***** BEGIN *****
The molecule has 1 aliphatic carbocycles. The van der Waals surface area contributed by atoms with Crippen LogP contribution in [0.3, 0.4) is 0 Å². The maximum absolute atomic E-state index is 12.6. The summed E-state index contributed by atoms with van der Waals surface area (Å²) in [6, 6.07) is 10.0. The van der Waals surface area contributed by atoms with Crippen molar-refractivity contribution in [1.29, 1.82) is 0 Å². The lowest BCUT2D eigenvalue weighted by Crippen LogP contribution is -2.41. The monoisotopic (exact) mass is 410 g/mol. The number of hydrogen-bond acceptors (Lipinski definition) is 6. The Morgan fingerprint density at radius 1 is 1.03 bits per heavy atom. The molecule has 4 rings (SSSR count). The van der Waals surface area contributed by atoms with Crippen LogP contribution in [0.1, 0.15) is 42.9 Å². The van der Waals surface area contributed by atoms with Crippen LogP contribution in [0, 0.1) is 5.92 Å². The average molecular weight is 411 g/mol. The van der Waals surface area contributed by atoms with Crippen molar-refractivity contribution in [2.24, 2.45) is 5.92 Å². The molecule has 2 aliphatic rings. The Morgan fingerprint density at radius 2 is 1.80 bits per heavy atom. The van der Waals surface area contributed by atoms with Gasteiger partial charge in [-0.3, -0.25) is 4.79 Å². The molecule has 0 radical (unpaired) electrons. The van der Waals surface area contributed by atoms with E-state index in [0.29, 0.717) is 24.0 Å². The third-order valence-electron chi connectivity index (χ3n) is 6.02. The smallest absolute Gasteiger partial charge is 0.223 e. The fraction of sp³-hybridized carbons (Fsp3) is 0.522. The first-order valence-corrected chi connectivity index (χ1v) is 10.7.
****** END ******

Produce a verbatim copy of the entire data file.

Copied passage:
The molecule has 1 aliphatic carbocycles. The van der Waals surface area contributed by atoms with Crippen LogP contribution in [0.3, 0.4) is 0 Å². The maximum absolute atomic E-state index is 12.6. The summed E-state index contributed by atoms with van der Waals surface area (Å²) in [6, 6.07) is 10.0. The van der Waals surface area contributed by atoms with Crippen molar-refractivity contribution in [1.29, 1.82) is 0 Å². The lowest BCUT2D eigenvalue weighted by Crippen LogP contribution is -2.41. The monoisotopic (exact) mass is 410 g/mol. The number of hydrogen-bond acceptors (Lipinski definition) is 6. The Morgan fingerprint density at radius 1 is 1.03 bits per heavy atom. The molecule has 4 rings (SSSR count). The van der Waals surface area contributed by atoms with Crippen LogP contribution in [0.1, 0.15) is 42.9 Å². The van der Waals surface area contributed by atoms with Crippen LogP contribution in [0, 0.1) is 5.92 Å². The average molecular weight is 411 g/mol. The van der Waals surface area contributed by atoms with Crippen molar-refractivity contribution in [2.24, 2.45) is 5.92 Å². The molecule has 2 aliphatic rings. The Morgan fingerprint density at radius 2 is 1.80 bits per heavy atom. The van der Waals surface area contributed by atoms with Gasteiger partial charge in [-0.3, -0.25) is 4.79 Å². The molecule has 0 radical (unpaired) electrons. The van der Waals surface area contributed by atoms with E-state index in [0.29, 0.717) is 24.0 Å². The third-order valence-electron chi connectivity index (χ3n) is 6.02. The smallest absolute Gasteiger partial charge is 0.223 e. The fraction of sp³-hybridized carbons (Fsp3) is 0.522. The first-order valence-corrected chi connectivity index (χ1v) is 10.7.